Monday, January 01, 2007
'BOMBING IN' THE NEW YEAR
ollowing the early evening wave of bombings across Bangkok last night, a second wave of attacks took place on the stroke of midnight at either end of a major avenue slated to be filled with tens, or possibly hundreds of thousands of citizens ringing in the New Year. Thankfully, these events had already been cancelled, and those already gathered had dispersed calmly just hours earlier. Department stores and shopping malls were also evacuated smoothly last night, well before the second set of explosions.
The midnight bombings did injure quite a number of people, including some foreign tourists. The first went off at a large seafood restaurant in Pratunam, where one foreigner had his leg blown off. Minutes later, a phone booth at Central World Plaza (formerly our World Trade Center) exploded, injuring more bystanders including six foreigners. The foreign victims are said to include those from Britain, Serbia, Hungary, Ireland and United States. Several other unexploded bombs were found last night as well, also targeting highly crowded areas including the Lumpini Night Bazaar, and the backpackers' Mecca, Khao San Road. Bangkok Post is reporting that there was an explosion in Khao San, but I haven't seen this confirmed yet.
2Bangkok has a round-up of latest dispatches, and thoughtfully includes Google Earth placemarks for each of the bombing sites. He also posts a video at that page, taken last night at Saphan Kwai.
The perpetrators traced a great arc right across this city, stretching from the northern suburbs (actually in a neighbouring municipality), across the very centre and sweeping to the southeast. Several of the blasts took place near traffic police posts. My understanding at this point is that one person was killed at Saphan Kwai, one at Victory Monument, and (correcting my hasty correction of last night) a shrine custodian was killed at Klong Toei market. 2Bangkok also has two pages of exclusive photos from Saphan Kwai and Victory Monument.
By now, of course, the rumour mill is operating at full tilt boogie. Basically, there are three theories. First, the Muslim separatist insurgency in the South has finally exported its terror to the capital. Second, the undercurrents of those who lost power and influence resulting from the September coup were trying to destablise the country and bring down the interim government. Third, figures in the interim government and/or leaders of the coup d'etat carried out the bombings themselves in order to have an excuse to crack down on .... something.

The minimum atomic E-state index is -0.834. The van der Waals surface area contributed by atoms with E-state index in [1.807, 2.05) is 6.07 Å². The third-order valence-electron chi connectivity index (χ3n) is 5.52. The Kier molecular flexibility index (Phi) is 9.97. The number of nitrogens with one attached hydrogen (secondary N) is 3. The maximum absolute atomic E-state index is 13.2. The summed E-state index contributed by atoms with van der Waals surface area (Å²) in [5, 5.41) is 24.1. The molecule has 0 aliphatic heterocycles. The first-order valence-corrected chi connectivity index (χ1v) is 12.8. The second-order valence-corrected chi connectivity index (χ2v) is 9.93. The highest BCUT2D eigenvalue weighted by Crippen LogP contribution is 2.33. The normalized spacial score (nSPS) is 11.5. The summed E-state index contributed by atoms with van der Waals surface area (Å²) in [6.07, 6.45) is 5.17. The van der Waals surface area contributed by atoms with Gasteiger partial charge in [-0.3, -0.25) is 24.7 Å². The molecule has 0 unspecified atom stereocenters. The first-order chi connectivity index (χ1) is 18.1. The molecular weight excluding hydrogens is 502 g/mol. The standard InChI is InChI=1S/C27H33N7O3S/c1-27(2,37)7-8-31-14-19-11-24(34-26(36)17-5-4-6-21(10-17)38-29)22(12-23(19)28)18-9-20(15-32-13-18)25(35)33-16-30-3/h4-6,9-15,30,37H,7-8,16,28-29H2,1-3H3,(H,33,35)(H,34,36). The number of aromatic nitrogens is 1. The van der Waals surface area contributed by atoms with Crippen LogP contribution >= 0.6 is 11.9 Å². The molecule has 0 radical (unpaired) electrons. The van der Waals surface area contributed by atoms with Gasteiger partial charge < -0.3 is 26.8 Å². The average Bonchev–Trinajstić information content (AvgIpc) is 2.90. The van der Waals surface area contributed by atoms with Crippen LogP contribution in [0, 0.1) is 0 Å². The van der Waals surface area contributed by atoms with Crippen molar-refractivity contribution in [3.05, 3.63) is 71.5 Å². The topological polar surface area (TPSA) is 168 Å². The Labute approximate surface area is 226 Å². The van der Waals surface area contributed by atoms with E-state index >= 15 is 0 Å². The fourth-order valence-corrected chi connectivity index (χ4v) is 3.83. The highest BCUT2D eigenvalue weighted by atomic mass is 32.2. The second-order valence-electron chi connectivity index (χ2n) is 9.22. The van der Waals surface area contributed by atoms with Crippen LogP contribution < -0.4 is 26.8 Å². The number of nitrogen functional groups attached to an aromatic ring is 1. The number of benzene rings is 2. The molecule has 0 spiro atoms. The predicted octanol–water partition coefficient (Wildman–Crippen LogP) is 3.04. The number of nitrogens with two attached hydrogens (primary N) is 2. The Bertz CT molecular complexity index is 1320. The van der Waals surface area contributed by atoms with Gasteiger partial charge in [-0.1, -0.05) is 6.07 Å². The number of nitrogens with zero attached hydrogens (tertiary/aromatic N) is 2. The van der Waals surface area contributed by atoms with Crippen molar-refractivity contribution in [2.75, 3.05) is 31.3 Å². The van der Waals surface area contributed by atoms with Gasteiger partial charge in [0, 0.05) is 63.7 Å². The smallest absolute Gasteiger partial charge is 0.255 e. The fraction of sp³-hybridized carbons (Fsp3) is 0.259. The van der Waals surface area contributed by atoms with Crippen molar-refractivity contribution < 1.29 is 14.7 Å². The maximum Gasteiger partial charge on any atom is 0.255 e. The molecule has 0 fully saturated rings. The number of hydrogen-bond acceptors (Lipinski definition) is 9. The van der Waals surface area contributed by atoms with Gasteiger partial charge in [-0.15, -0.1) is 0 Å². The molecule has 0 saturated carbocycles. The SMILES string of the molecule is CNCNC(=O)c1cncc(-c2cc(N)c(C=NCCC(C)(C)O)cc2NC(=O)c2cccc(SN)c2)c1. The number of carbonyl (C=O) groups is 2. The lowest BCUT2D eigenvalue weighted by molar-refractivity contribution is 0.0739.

The government today has been playing down the likelihood of jihadist or separatist involvement, while most informed observers also believe that such a large operation would be well beyond their means. PM Surayud suspects "power losers" but as yet has not pointed his finger more specifically. Former PM Thaksin, currently in Beijing, has already denied any involvement. The first theory may have an early strike against it, as preliminary analysis has shown that the explosives used were quite different from those employed by the terrorists in the South. The third theory may be expected to be favoured by the conspiracy-minded fringe groups, including some Thaksin supporters and others antagonistic toward the interim government.
The multiple-strike, tightly coordinated nature of the attacks would tend to conform with previously seen Islamist tactics, but may have also been intended to do exactly that. It is difficult to believe that supporters of the Thai Rak Thai Party ("Thai Loves Thai") would set about to kill innocent civilians for their political purposes. So there seems to be an additional ingredient here, and for me it's too early in the investigation to lean toward either theory one or two. A cadre of Thaksin loyalists would certainly be capable, but why would they have such intent? The southern terrorist groups would certainly have the intent, but how could they suddenly become so capable?
Indonesia had a quiet, bomb-free Christmas and New Year's this year. But there was serious concern with the continued "at large" status of the fugitive jihad bomber Noordin Mohammed Top -- reputed to be an excellent bomb-maker. Someone like that could certainly boost the capabilities, and perhaps improve the techniques of the groups that were, until now, based in the South. It may be advisable for Thai investigators to contact their Indonesian counterparts and compare notes.